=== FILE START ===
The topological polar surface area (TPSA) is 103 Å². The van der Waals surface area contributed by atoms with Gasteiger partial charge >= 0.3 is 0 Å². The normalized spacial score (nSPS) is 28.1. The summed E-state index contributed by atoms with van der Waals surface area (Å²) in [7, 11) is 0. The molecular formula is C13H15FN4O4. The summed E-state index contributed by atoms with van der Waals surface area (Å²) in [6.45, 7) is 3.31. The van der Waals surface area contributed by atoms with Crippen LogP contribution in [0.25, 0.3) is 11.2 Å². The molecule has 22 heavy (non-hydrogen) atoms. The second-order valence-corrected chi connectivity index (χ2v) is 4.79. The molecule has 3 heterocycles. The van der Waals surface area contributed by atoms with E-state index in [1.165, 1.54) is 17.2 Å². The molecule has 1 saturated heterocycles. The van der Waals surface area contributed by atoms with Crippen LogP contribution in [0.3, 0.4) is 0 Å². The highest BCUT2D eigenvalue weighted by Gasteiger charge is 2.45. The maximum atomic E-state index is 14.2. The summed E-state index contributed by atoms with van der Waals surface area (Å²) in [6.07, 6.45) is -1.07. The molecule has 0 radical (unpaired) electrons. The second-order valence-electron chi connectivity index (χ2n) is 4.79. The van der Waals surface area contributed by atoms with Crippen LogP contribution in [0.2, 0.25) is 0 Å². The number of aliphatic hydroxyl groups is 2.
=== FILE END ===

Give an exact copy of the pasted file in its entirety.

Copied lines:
The topological polar surface area (TPSA) is 103 Å². The van der Waals surface area contributed by atoms with Gasteiger partial charge >= 0.3 is 0 Å². The normalized spacial score (nSPS) is 28.1. The summed E-state index contributed by atoms with van der Waals surface area (Å²) in [7, 11) is 0. The molecular formula is C13H15FN4O4. The summed E-state index contributed by atoms with van der Waals surface area (Å²) in [6.45, 7) is 3.31. The van der Waals surface area contributed by atoms with Crippen LogP contribution in [0.25, 0.3) is 11.2 Å². The molecule has 22 heavy (non-hydrogen) atoms. The second-order valence-corrected chi connectivity index (χ2v) is 4.79. The molecule has 3 heterocycles. The van der Waals surface area contributed by atoms with E-state index in [1.165, 1.54) is 17.2 Å². The molecule has 1 saturated heterocycles. The van der Waals surface area contributed by atoms with Crippen LogP contribution in [0.3, 0.4) is 0 Å². The highest BCUT2D eigenvalue weighted by Gasteiger charge is 2.45. The maximum atomic E-state index is 14.2. The summed E-state index contributed by atoms with van der Waals surface area (Å²) in [6.07, 6.45) is -1.07. The molecule has 0 radical (unpaired) electrons. The second-order valence-electron chi connectivity index (χ2n) is 4.79. The van der Waals surface area contributed by atoms with Crippen LogP contribution in [0.2, 0.25) is 0 Å². The number of aliphatic hydroxyl groups is 2.